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Citizens Bank Park
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Cliff Lee tossed seven sharp innings to earn his first home win in nearly a year and the Philadelphia Phillies completed a three-game sweep against the major league-leading Washington Nationals with a 4-1 victory on Sunday.
Six innings had passed the Washington Nationals by Saturday night when Ryan Zimmerman looked up at the scoreboard to see Roy Halladay's pitch count. What he saw was confirmation of what he and the rest of the Nationals had felt in the batter's box all night. Halladay was throwing nothing but strikes.
When you consider the hurdles he had to jump, the fact that Chad Tracy was on the field preparing for batting practice at Citizens Bank Park on Friday afternoon was remarkable in itself. That he was discussing the first guaranteed contract he'd signed since he was arbitration eligible with the Arizona Diamondbacks in 2007 made it all the more astounding.
When the Washington Nationals arrive at Citizens Bank Park on Friday, Bryce Harper will prepare to play his 102nd game in the majors. It will be his 102nd game in the past 118 days, a grueling stretch that bests any the 19-year-old phenom has experienced — and that doesn't include the 21 he played in Triple-A in April.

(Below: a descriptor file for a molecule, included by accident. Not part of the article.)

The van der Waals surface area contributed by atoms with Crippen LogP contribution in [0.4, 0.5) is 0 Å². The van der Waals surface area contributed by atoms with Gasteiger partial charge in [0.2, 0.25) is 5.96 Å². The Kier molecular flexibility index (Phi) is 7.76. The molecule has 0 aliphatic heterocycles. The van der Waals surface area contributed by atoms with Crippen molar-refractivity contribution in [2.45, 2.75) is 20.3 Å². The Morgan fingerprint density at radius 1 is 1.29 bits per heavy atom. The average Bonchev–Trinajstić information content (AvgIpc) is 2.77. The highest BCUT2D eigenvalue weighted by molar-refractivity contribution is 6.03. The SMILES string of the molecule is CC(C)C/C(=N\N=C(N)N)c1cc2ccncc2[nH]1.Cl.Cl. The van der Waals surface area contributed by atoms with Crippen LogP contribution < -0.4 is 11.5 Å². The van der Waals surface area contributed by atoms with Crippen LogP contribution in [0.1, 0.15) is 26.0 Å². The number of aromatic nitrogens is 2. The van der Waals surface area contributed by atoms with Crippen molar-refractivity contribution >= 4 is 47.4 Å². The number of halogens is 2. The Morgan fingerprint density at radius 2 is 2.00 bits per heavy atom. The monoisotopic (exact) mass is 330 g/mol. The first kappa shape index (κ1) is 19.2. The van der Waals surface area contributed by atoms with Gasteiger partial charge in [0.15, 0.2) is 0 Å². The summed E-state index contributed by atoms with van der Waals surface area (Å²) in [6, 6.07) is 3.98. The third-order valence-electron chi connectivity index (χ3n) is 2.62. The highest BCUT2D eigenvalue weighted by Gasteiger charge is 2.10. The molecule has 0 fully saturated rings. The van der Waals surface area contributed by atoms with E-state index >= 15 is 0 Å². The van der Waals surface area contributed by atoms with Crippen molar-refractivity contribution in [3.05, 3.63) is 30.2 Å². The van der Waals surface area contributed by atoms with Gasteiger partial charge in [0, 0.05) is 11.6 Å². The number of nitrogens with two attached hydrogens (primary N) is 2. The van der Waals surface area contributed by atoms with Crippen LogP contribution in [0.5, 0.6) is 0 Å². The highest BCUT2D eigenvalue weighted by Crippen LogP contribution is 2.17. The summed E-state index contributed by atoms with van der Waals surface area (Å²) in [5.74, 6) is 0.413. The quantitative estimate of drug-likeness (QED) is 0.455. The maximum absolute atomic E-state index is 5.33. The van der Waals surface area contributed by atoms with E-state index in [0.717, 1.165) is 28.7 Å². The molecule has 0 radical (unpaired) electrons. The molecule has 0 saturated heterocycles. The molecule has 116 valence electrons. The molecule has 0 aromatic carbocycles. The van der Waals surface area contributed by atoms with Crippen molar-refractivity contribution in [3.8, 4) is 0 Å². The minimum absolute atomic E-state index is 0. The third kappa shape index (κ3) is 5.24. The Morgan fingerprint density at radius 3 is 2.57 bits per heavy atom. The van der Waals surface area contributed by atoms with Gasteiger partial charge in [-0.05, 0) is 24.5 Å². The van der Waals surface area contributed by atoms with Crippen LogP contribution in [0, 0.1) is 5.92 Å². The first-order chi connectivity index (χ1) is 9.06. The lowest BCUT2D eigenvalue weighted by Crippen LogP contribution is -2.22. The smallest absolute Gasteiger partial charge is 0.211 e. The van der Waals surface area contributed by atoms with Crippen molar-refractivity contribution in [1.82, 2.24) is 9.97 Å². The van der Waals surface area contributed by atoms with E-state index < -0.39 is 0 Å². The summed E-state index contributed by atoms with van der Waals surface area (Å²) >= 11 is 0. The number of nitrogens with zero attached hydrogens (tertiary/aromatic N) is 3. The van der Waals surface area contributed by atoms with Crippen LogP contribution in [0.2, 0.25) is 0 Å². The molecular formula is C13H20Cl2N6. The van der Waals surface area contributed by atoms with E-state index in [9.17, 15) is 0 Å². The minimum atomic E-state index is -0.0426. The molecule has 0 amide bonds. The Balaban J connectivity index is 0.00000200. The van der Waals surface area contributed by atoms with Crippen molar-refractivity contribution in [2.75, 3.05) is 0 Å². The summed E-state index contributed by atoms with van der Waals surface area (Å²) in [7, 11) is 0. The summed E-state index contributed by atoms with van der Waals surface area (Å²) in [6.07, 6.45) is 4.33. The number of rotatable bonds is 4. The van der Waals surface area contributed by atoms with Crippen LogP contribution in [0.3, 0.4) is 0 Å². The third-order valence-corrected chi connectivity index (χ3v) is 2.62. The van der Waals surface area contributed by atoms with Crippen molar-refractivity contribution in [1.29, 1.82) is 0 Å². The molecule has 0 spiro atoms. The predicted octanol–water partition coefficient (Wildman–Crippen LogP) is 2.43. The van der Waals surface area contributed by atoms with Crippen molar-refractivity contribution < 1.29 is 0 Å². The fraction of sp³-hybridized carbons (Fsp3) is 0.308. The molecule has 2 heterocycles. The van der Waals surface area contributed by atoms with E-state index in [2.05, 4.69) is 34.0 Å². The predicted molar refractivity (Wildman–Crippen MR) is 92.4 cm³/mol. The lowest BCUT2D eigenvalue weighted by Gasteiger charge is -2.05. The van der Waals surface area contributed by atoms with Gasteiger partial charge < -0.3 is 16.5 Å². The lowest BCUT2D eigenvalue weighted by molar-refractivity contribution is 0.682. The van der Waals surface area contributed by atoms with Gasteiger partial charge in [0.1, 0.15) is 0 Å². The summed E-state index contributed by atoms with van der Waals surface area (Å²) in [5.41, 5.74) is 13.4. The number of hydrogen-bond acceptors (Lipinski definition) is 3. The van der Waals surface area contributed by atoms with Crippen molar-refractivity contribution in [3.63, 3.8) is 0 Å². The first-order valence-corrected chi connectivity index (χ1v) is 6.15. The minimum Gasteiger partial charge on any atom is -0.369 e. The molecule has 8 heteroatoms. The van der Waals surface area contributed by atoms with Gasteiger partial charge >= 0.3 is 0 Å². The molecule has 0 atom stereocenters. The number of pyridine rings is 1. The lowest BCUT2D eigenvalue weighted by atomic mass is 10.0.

The kind of magic that fans in Washington hope will fill Nationals Park this fall is something those in Philadelphia are used to at Citizens Bank Park. From a magical run in 2007 through a 102-win campaign in 2011, the Phillies set the standard.
Four Washington Nationals were named to the 2012 National League All-Star team. Three of them are here for the event, joined by principal owner Ted Lerner, representing one of the most intriguing teams in baseball this season.
It used to be that baseball fans would head for the concourse to grab a beer between innings, a cold one as much a part of America's pastime as hotdogs and Cracker Jack.
In a sweatshirt and shorts, looking relaxed as usual, Ian Desmond sat on a couch inside the visitors' clubhouse at Citizens Bank Park on Wednesday watching an afternoon game. The night before, he'd hit a home run. The night before that, he'd hit a home run. Before that, it was doubles in back-to-back games.
As Henry Rodriguez took the mound at Citizens Bank Park on Monday night, all eyes from the Washington Nationals' dugout and bullpen were on him. The warm-up pitches, they knew, would tell them all they needed to know.